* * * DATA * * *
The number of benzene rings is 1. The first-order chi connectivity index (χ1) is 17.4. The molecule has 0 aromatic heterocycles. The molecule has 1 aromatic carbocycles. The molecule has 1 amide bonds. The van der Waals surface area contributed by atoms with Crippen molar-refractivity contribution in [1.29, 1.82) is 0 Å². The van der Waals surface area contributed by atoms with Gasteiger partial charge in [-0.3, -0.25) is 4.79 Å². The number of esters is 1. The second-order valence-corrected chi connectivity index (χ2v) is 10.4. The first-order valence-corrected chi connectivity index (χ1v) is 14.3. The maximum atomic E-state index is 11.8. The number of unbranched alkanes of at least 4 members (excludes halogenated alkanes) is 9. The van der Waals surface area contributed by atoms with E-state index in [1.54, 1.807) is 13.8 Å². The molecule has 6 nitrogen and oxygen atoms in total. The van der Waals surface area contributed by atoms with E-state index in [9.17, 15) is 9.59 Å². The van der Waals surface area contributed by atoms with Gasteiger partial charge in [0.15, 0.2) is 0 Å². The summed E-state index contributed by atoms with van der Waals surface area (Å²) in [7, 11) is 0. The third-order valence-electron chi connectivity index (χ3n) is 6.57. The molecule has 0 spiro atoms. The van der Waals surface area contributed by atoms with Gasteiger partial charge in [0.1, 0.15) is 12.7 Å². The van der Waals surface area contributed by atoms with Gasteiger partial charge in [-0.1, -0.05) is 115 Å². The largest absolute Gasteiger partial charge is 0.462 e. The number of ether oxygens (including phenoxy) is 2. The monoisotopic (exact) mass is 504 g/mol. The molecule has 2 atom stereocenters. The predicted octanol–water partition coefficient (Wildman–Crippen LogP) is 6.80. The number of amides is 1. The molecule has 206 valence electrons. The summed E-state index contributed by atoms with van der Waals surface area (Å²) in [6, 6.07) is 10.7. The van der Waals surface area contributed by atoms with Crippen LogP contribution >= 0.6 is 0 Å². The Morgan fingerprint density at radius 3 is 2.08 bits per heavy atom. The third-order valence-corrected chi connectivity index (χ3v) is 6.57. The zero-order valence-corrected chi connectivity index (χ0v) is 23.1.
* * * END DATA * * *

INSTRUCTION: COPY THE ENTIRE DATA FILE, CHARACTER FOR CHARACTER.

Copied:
The number of benzene rings is 1. The first-order chi connectivity index (χ1) is 17.4. The molecule has 0 aromatic heterocycles. The molecule has 1 aromatic carbocycles. The molecule has 1 amide bonds. The van der Waals surface area contributed by atoms with Crippen molar-refractivity contribution in [1.29, 1.82) is 0 Å². The van der Waals surface area contributed by atoms with Gasteiger partial charge in [-0.3, -0.25) is 4.79 Å². The number of esters is 1. The second-order valence-corrected chi connectivity index (χ2v) is 10.4. The first-order valence-corrected chi connectivity index (χ1v) is 14.3. The maximum atomic E-state index is 11.8. The number of unbranched alkanes of at least 4 members (excludes halogenated alkanes) is 9. The van der Waals surface area contributed by atoms with E-state index in [1.54, 1.807) is 13.8 Å². The molecule has 6 nitrogen and oxygen atoms in total. The van der Waals surface area contributed by atoms with E-state index in [9.17, 15) is 9.59 Å². The van der Waals surface area contributed by atoms with Gasteiger partial charge in [0.15, 0.2) is 0 Å². The summed E-state index contributed by atoms with van der Waals surface area (Å²) in [7, 11) is 0. The third-order valence-electron chi connectivity index (χ3n) is 6.57. The molecule has 0 spiro atoms. The van der Waals surface area contributed by atoms with Gasteiger partial charge in [0.1, 0.15) is 12.7 Å². The van der Waals surface area contributed by atoms with Gasteiger partial charge in [-0.1, -0.05) is 115 Å². The largest absolute Gasteiger partial charge is 0.462 e. The number of ether oxygens (including phenoxy) is 2. The monoisotopic (exact) mass is 504 g/mol. The molecule has 2 atom stereocenters. The predicted octanol–water partition coefficient (Wildman–Crippen LogP) is 6.80. The number of amides is 1. The molecule has 206 valence electrons. The summed E-state index contributed by atoms with van der Waals surface area (Å²) in [6, 6.07) is 10.7. The van der Waals surface area contributed by atoms with Crippen LogP contribution >= 0.6 is 0 Å². The Morgan fingerprint density at radius 3 is 2.08 bits per heavy atom. The third-order valence-corrected chi connectivity index (χ3v) is 6.57. The zero-order valence-corrected chi connectivity index (χ0v) is 23.1.